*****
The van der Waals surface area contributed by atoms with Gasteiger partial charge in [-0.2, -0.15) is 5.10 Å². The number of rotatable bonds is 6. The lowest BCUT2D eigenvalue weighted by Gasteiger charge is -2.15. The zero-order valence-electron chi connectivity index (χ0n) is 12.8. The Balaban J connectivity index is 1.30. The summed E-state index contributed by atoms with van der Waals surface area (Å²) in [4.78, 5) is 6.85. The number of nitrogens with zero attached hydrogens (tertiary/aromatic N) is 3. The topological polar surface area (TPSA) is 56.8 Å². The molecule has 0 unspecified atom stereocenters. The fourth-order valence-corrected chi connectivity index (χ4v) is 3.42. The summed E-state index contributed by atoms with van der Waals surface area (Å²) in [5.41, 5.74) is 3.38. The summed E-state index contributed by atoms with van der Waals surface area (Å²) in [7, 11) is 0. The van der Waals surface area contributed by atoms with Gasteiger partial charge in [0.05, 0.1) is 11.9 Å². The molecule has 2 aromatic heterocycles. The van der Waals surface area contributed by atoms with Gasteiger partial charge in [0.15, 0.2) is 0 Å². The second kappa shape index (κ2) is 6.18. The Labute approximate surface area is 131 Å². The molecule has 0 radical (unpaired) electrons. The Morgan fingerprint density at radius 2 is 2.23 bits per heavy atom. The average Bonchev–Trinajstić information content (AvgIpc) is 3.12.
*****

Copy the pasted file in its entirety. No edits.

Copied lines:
The van der Waals surface area contributed by atoms with Gasteiger partial charge in [-0.2, -0.15) is 5.10 Å². The number of rotatable bonds is 6. The lowest BCUT2D eigenvalue weighted by Gasteiger charge is -2.15. The zero-order valence-electron chi connectivity index (χ0n) is 12.8. The Balaban J connectivity index is 1.30. The summed E-state index contributed by atoms with van der Waals surface area (Å²) in [4.78, 5) is 6.85. The number of nitrogens with zero attached hydrogens (tertiary/aromatic N) is 3. The topological polar surface area (TPSA) is 56.8 Å². The molecule has 0 unspecified atom stereocenters. The fourth-order valence-corrected chi connectivity index (χ4v) is 3.42. The summed E-state index contributed by atoms with van der Waals surface area (Å²) in [5.41, 5.74) is 3.38. The summed E-state index contributed by atoms with van der Waals surface area (Å²) in [7, 11) is 0. The van der Waals surface area contributed by atoms with Gasteiger partial charge in [0.05, 0.1) is 11.9 Å². The molecule has 2 aromatic heterocycles. The van der Waals surface area contributed by atoms with Gasteiger partial charge in [0.15, 0.2) is 0 Å². The second kappa shape index (κ2) is 6.18. The Labute approximate surface area is 131 Å². The molecule has 0 radical (unpaired) electrons. The Morgan fingerprint density at radius 2 is 2.23 bits per heavy atom. The average Bonchev–Trinajstić information content (AvgIpc) is 3.12.